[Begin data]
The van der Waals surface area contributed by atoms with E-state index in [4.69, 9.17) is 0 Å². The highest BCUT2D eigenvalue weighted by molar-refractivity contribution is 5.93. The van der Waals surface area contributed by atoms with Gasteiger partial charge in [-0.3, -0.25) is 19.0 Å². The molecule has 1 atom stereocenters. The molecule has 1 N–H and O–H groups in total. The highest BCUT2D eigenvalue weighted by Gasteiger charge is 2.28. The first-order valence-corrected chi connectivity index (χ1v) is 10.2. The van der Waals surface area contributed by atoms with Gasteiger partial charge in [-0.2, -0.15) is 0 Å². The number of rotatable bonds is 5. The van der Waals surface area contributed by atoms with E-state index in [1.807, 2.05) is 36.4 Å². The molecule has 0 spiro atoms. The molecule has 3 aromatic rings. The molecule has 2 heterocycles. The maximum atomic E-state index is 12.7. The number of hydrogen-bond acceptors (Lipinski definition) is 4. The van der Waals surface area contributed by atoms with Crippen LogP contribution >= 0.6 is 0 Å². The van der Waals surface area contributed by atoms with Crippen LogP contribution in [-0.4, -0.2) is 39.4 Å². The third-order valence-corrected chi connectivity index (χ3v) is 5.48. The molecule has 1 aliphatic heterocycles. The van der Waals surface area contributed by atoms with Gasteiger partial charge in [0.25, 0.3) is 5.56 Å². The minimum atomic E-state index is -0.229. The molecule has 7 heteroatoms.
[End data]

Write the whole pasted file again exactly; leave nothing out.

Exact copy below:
The van der Waals surface area contributed by atoms with E-state index in [4.69, 9.17) is 0 Å². The highest BCUT2D eigenvalue weighted by molar-refractivity contribution is 5.93. The van der Waals surface area contributed by atoms with Gasteiger partial charge in [-0.3, -0.25) is 19.0 Å². The molecule has 1 atom stereocenters. The molecule has 1 N–H and O–H groups in total. The highest BCUT2D eigenvalue weighted by Gasteiger charge is 2.28. The first-order valence-corrected chi connectivity index (χ1v) is 10.2. The van der Waals surface area contributed by atoms with Gasteiger partial charge in [-0.2, -0.15) is 0 Å². The number of rotatable bonds is 5. The van der Waals surface area contributed by atoms with E-state index in [1.807, 2.05) is 36.4 Å². The molecule has 0 spiro atoms. The molecule has 3 aromatic rings. The molecule has 2 heterocycles. The maximum atomic E-state index is 12.7. The number of hydrogen-bond acceptors (Lipinski definition) is 4. The van der Waals surface area contributed by atoms with Crippen LogP contribution >= 0.6 is 0 Å². The van der Waals surface area contributed by atoms with Crippen LogP contribution in [-0.4, -0.2) is 39.4 Å². The third-order valence-corrected chi connectivity index (χ3v) is 5.48. The molecule has 1 aliphatic heterocycles. The van der Waals surface area contributed by atoms with Gasteiger partial charge in [0.25, 0.3) is 5.56 Å². The minimum atomic E-state index is -0.229. The molecule has 7 heteroatoms.